Controversy in Canada over the U.S. treatment of al-Qaida prisoners, the debate in the Philippines over cooperation with the United States in the anti-terror war, and officials in Singapore reassure the public in the wake of arrests of suspected al-Qaida operatives. These and other developments in the war against terrorism in this report by VOA's Dan Robinson.

As the United States continued to fly al-Qaida prisoners to the U.S. naval base at Guantanamo Bay in Cuba, there was controversy in Canada, a key U.S. ally, over how the former combatants are being treated, and what role Canadian troops in Afghanistan should play in rounding up al-Qaida members.

As the first of 750 Canadian troops due to participate in the multinational force in Afghanistan arrived in Kandahar, a debate raged back home in Canada's parliament. Opposition lawmakers and other critics said Canadian troops could not hand over prisoners to the United States, which they accused of violating the Geneva convention.

The United States calls captured al-Qaida fighters "unlawful combatants" rather than prisoners of war, but says there are no violations of international law on humane treatment. Red Cross officials were interviewing al-Qaida prisoners in Cuba.

Amid often heated arguments, Canada's defense minister (Art Eggleton) said he did not think the United States was in violation of the Geneva convention, adding that Canadian troops might be ordered to leave prisoner captures to U-S forces.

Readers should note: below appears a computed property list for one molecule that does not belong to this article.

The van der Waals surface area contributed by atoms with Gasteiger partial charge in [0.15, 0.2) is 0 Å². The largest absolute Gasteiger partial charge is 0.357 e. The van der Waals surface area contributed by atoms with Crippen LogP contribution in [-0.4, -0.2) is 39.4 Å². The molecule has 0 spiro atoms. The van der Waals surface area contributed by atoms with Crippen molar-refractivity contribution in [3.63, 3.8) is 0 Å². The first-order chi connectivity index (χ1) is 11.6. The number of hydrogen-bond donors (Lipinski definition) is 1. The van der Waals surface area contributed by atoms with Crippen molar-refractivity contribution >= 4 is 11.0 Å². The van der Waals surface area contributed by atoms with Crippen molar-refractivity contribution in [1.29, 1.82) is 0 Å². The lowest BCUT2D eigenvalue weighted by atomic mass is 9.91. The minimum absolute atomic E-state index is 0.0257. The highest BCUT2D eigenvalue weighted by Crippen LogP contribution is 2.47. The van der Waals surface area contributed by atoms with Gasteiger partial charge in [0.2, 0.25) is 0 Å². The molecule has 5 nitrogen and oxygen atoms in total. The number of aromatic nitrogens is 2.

In the Philippines, the government came under criticism over the deployment of about 600 U.S. troops to assist the military campaign against Abu Sayyaf, the radical Islamic group suspected of having links to al-Qaida.

Critics accused the government of violating the constitution. President Gloria Arroyo said U.S. troops would not be spearheading military operations against Abu Sayyaf. A Philippine presidential spokesman issued assurances that the pursuit of Abu Sayyaf would not lead to wider U.S. military involvement. Secretary of State Colin Powell sought to calm concerns, saying (on ABC's Good Morning America) that U.S. troops would not be active combatants. At week's end, President Arroyo said she would welcome any congressional investigation into the legality of the U.S. deployment.

Authorities in Singapore continued to investigate possible al-Qaida operations in the city-state in the wake of the arrests of 13 suspected terrorists. The government announced wide-ranging security measures at airports, ports and chemical and oil facilities. Deputy Prime Minister Lee Hsien Loong said at week's end that the arrests of suspected terrorists may have addressed any immediate danger, but the threat of terrorism remains. "Terrorism is no longer a vague, distant threat," he said. "It is a present danger at our doorstep."

In East Africa, Somalia continued to be the subject of speculation that it might be the next target of the U.S. war on terrorism. An official of Somalia's transitional government repeated an appeal for help in locating possible al-Qaida operatives. Dahir Sheikh Mohamed, who serves as interior minister in Mogadishu, said U.S. officials had given assurances that there is no plan to attack Somalia. He added that the solution to Somalia's crisis did not lie in attacking the country, but rather in disarming militias and helping establish security throughout the country.

A press report said U.S. officials are increasingly concerned that possible future terrorist attacks could be carried out by non-Arab members of the al-Qaida organization. The Washington Post said U.S. officials cited the case of Richard Reid, a British national of mixed racial origins, as an example of non-Arab al-Qaida members posing a threat. The article also quoted officials as saying the Federal Bureau of Investigation (FBI) has sent more agents to Asian countries since the September 11 attacks in the United States.